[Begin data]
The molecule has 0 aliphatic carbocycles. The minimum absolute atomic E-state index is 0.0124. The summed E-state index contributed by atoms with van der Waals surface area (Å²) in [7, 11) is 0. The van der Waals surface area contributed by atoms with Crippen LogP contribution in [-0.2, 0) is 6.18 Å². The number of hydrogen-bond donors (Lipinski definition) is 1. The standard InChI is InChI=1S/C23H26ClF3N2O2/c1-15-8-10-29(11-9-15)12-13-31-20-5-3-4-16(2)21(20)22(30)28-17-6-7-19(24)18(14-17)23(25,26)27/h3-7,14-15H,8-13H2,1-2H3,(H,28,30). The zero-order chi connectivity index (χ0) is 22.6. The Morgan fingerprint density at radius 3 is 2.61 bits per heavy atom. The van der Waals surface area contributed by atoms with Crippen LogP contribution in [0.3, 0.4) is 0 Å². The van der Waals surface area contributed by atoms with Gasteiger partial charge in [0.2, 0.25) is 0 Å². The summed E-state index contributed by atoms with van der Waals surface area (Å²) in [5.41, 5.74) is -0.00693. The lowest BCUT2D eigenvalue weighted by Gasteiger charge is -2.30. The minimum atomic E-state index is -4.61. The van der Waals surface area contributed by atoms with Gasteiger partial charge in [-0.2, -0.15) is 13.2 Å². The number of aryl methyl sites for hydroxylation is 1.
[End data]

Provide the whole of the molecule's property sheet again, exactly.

The molecule has 0 aliphatic carbocycles. The minimum absolute atomic E-state index is 0.0124. The summed E-state index contributed by atoms with van der Waals surface area (Å²) in [7, 11) is 0. The van der Waals surface area contributed by atoms with Crippen LogP contribution in [-0.2, 0) is 6.18 Å². The number of hydrogen-bond donors (Lipinski definition) is 1. The standard InChI is InChI=1S/C23H26ClF3N2O2/c1-15-8-10-29(11-9-15)12-13-31-20-5-3-4-16(2)21(20)22(30)28-17-6-7-19(24)18(14-17)23(25,26)27/h3-7,14-15H,8-13H2,1-2H3,(H,28,30). The zero-order chi connectivity index (χ0) is 22.6. The Morgan fingerprint density at radius 3 is 2.61 bits per heavy atom. The van der Waals surface area contributed by atoms with Crippen LogP contribution in [0.3, 0.4) is 0 Å². The van der Waals surface area contributed by atoms with Gasteiger partial charge in [0.2, 0.25) is 0 Å². The summed E-state index contributed by atoms with van der Waals surface area (Å²) in [5.41, 5.74) is -0.00693. The lowest BCUT2D eigenvalue weighted by Gasteiger charge is -2.30. The minimum atomic E-state index is -4.61. The van der Waals surface area contributed by atoms with Gasteiger partial charge in [-0.2, -0.15) is 13.2 Å². The number of aryl methyl sites for hydroxylation is 1.